OPEN BOOKS PRISON BOOKS PROJECT

1040 N. Guillemard St.

Pensacola FL 32501

Website: www.openbookspcola.org

Services: Sends free reading material to inmates in Florida.


Prisoner Visitation and Support (PVS)

1501 Cherry Street

Philadelphia, PA 19102

Phone: 215-241-7117 Fax: 215-241-7227

Website: www.prisonervisitation.org

Services: PVS is a nationwide visitation that has 300 volunteers across the U.S. who visit federal and military prisoners. Their goal is to visit any prisoner who wishes to receive a visit and they have access to all prisons and prisoners in the federal and military prison systems. Volunteers visit once a month. Limited services for Spanish-speaking prisoners.


Prison Library Project

915-C West Foothill Boulevard – PMB 128

Claremont, CA 91711

Services: Provide books and cassette tapes to individual prisoners, study groups, prison libraries and prison chaplains free of charge. Also publish Ways and Means: A Resource List for Inmates.


Prisontalk.com.   

An Internet community/forum that provides general information and networking for families of inmates.  Also, has Florida specific forum that addresses issues ranging from dealing with the D.O.C. to coping with incarceration.


Southern Center for Human Rights

Address: 83 Poplar St, NW

Atlanta, GA 30303, USA

Phone: (404)688-1202

Website: https://www.schr.org

Services: Representing prisoners in challenges to unconstitutional conditions and practices in prisons and jails. Challenging systemic failures in the legal representation of poor people in the criminal courts. Representing people facing the death penalty who otherwise would have no representation.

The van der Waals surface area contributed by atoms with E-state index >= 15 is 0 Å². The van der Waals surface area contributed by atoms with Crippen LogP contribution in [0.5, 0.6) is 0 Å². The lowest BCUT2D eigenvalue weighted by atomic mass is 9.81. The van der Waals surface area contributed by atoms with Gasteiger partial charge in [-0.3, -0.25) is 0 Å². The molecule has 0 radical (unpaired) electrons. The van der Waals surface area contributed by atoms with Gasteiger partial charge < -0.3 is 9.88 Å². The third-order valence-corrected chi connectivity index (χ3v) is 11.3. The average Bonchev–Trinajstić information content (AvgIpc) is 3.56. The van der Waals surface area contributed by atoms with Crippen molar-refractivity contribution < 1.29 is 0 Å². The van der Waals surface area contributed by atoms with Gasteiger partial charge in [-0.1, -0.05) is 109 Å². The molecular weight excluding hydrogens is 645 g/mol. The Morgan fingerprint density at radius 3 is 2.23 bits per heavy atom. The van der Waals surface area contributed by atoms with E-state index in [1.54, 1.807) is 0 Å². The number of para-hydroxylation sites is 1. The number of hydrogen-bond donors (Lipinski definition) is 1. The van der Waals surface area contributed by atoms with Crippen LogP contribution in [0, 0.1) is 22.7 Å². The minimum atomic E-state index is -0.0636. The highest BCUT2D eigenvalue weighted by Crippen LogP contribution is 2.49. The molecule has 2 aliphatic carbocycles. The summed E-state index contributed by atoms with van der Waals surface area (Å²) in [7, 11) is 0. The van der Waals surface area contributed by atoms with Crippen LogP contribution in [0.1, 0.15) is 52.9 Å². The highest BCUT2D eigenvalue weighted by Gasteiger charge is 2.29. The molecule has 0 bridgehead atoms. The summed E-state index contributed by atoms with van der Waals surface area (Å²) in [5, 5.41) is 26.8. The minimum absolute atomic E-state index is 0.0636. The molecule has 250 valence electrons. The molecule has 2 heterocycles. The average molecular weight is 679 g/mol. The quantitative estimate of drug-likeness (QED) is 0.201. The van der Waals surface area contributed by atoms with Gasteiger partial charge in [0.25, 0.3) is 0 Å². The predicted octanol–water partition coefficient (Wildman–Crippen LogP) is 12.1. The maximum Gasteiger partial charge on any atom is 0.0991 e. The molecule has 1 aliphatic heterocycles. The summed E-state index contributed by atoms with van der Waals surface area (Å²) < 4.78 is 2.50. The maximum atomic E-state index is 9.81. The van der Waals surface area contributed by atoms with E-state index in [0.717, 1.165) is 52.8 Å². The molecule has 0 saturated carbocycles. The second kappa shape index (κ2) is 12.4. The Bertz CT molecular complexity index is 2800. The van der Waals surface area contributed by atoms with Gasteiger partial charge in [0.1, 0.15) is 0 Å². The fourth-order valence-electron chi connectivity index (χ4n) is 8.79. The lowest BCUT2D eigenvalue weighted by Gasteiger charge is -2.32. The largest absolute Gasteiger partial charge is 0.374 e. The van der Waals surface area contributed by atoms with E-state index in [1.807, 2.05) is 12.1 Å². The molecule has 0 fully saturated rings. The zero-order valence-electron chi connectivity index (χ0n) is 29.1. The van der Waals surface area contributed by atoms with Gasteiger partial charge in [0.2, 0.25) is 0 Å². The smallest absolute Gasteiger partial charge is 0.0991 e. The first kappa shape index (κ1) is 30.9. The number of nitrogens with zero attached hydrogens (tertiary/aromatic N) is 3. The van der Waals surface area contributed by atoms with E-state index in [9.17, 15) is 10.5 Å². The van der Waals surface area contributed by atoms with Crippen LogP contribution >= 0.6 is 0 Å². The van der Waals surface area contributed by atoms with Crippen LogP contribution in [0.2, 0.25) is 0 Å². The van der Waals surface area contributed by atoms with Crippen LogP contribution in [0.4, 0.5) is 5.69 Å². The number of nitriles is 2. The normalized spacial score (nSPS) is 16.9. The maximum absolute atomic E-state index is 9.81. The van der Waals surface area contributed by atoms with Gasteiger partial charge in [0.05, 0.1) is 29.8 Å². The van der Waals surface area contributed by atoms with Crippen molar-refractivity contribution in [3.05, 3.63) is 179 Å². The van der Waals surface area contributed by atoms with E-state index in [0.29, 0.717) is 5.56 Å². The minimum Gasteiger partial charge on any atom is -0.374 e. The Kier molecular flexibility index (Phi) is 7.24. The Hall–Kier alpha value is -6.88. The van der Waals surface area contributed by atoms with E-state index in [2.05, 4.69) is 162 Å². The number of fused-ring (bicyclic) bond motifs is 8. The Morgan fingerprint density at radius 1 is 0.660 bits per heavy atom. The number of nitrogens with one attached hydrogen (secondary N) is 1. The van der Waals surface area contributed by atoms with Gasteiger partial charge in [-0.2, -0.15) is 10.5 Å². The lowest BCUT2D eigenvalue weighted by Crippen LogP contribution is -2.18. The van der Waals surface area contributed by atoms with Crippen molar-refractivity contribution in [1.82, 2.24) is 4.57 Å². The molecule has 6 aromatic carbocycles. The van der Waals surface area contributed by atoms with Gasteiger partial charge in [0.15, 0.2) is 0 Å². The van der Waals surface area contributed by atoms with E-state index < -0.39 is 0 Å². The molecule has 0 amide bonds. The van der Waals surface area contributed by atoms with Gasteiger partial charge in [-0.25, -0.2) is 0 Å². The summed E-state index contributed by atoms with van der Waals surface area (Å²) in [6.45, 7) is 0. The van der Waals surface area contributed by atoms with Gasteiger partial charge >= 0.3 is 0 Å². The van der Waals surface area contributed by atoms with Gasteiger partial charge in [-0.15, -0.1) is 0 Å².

Special Litigation Section

US Department of Justice, Civil Rights Division

950 Pennsylvania Avenue NW

Washington, DC 20530

Website: www.usdoj.gov/crt/split

Services: The Special Litigation Section is one of several Sections in the Civil Rights Division. They work to protect civil rights in the following areas: (1) the rights of people in state or local institutions, including: jails, prisons, juvenile detention facilities, and health care facilities for persons with disabilities; (2) the rights of individuals with disabilities to receive services in their communities, rather than in institutions; (3) the rights of people who interact with state or local police or sheriffs’ departments; (4) the rights of youth involved in the juvenile justice system; (5) the rights of people to have safe access to reproductive health care clinics; and, (6) the rights of people to practice their religion while confined to state and local institutions. They can also act on behalf of people at risk of harm in these areas.